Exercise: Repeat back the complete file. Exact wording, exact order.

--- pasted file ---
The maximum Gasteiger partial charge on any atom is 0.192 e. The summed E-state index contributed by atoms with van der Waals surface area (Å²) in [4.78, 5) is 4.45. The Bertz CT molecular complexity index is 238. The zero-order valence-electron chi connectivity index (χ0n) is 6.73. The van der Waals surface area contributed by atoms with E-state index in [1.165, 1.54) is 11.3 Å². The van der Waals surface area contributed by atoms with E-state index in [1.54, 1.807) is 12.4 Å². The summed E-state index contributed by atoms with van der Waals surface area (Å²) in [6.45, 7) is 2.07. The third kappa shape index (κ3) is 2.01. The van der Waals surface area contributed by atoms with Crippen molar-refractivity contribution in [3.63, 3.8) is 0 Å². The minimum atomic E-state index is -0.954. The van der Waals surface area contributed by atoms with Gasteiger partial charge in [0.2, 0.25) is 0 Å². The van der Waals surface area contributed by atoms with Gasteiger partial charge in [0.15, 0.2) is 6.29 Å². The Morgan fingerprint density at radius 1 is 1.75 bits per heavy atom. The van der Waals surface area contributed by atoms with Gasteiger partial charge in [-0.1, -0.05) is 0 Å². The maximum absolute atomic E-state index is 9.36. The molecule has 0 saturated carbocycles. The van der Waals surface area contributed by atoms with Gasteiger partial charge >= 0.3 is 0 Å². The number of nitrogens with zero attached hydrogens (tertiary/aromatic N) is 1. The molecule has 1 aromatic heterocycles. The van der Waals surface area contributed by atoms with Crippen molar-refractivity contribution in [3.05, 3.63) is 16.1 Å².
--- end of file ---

The maximum Gasteiger partial charge on any atom is 0.192 e. The summed E-state index contributed by atoms with van der Waals surface area (Å²) in [4.78, 5) is 4.45. The Bertz CT molecular complexity index is 238. The zero-order valence-electron chi connectivity index (χ0n) is 6.73. The van der Waals surface area contributed by atoms with E-state index in [1.165, 1.54) is 11.3 Å². The van der Waals surface area contributed by atoms with E-state index in [1.54, 1.807) is 12.4 Å². The summed E-state index contributed by atoms with van der Waals surface area (Å²) in [6.45, 7) is 2.07. The third kappa shape index (κ3) is 2.01. The van der Waals surface area contributed by atoms with Crippen molar-refractivity contribution in [3.63, 3.8) is 0 Å². The minimum atomic E-state index is -0.954. The van der Waals surface area contributed by atoms with Gasteiger partial charge in [0.2, 0.25) is 0 Å². The van der Waals surface area contributed by atoms with Gasteiger partial charge in [0.15, 0.2) is 6.29 Å². The Morgan fingerprint density at radius 1 is 1.75 bits per heavy atom. The van der Waals surface area contributed by atoms with Gasteiger partial charge in [-0.1, -0.05) is 0 Å². The maximum absolute atomic E-state index is 9.36. The molecule has 0 saturated carbocycles. The van der Waals surface area contributed by atoms with Gasteiger partial charge >= 0.3 is 0 Å². The number of nitrogens with zero attached hydrogens (tertiary/aromatic N) is 1. The molecule has 1 aromatic heterocycles. The van der Waals surface area contributed by atoms with Crippen molar-refractivity contribution in [3.05, 3.63) is 16.1 Å².